“I was 11 and had this profound sense in my soul that God said, ‘You are going to be a speaker to your generation.'”
Interview by Rob Wilkins
Five years before planting City Church in Seattle, long-time youth pastor Wendell Smith launches a tour of seminars and brings along his family of four for who knew how many years?
“My father decides to travel and do a series of two-day seminars called Dragon Players,” his son, Judah, remembers. “It’s about purpose, vision and destiny. Our family motto was ‘what we do, we do together’ and there was always the sense that I was getting to live the adventure of a lifetime.”
In the blur of plane flights, endless car drives, homeschooling, a spin cycle of hotels and host homes, Judah enthralls in the consistently singular moment of watching his dad on stage. He mouths word for word his father’s message until, on cue near the end, he rises to the stage when his father calls.
Between the ages of 8 to 13, in front of thousands, the script always played out the same. Judah gives the exact same testimony of nearly dying three times during his first year on the planet, ending by telling a cheering audience that each person possesses a destiny.
Judah’s father then asks his son, ‘What do you want to be?’ and Judah answers, ‘A pastor.’
Allowing for comic timing, he adds. ‘And I want to be better than you.’ In the ears of both father and son, the laughter never ceases to please.
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While serving as youth pastor for City Church, living his dream, Judah Smith stands next to his best friend on a spectacularly sunny day, the smell of the Pacific in blue air. The wedding photographer captures him as best man smiling with the groom when Judah’s cellphone rings.
“On one of the happiest days of my life, I step away from the wedding photos, and my dad tells me they found cancer.”
Immediately, tears overwhelm Judah. “My dad was not only my hero but also one of my best friends. I don’t remember a day in my life when I did not talk to my dad.”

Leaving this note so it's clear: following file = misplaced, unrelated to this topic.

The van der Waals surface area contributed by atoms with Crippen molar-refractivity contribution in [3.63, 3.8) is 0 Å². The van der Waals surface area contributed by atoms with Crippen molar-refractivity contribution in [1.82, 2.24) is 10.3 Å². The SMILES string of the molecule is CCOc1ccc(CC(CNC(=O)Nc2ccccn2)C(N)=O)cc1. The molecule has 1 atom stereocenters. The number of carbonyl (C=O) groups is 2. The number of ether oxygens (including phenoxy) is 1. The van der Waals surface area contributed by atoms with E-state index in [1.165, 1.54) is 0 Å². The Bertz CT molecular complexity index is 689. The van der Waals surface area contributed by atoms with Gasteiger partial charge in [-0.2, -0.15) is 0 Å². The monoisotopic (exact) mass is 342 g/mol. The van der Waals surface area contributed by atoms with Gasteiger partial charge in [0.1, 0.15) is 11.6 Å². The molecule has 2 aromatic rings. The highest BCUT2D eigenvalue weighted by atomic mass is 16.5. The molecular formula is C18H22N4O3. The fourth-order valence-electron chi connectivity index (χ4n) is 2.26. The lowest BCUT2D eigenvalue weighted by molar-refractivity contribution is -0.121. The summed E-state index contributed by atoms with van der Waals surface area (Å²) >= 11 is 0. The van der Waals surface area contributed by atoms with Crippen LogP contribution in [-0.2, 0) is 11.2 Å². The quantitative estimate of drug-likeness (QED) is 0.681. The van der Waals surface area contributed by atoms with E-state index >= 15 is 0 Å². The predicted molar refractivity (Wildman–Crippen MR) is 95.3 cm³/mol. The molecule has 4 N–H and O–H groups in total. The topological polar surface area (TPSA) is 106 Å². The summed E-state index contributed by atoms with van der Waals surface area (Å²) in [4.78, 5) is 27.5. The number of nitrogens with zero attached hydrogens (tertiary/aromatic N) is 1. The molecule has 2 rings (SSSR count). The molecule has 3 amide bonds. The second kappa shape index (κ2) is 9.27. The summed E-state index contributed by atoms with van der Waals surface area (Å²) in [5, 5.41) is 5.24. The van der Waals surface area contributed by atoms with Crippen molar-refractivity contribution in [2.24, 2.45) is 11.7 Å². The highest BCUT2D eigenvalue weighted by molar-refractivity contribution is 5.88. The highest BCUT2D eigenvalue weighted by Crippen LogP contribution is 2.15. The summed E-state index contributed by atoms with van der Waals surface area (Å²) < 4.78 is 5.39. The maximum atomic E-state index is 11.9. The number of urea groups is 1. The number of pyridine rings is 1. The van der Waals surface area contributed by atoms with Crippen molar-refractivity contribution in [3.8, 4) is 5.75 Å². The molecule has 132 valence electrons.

A year before his death at the age of 60, Wendell Smith hands the leadership of City Church to his son, Judah. At the center of leading the church to one of the fastest growing churches in the nation resides Judah’s story, one defined largely by the love of two fathers.
You are a pastor’s kid?
I come from a long line of preachers. As far as we can tell, I am a seventh generation preacher. It goes way back to a circuit riding woman minister who rode on horseback. I have to say that I have had a love affair with the church my entire life and I feel like it’s the best place on the planet.
So you never experienced PK syndrome?
You know, for me it was pretty much pure enjoyment. I know that sounds odd and maybe not even honest, but I am 35 years old and I have never ever had someone approach me and say one critical thing about my mom and dad’s faith. Our church has been in existence for over 20 years and [my parents] never brought home gossip or negativity or church issues. Life was fun; it was sports; it was loving Jesus, and the youth ministry.
Were your parents church planters?
City Church was the only church they planted; they were on staff before that for one church in Portland. We had traveled as a family full-time for five years before they planted a church. My dad was a longtime youth pastor for nearly 20 years and he decided to do a series of two-day seminars, so we were on the road for five years.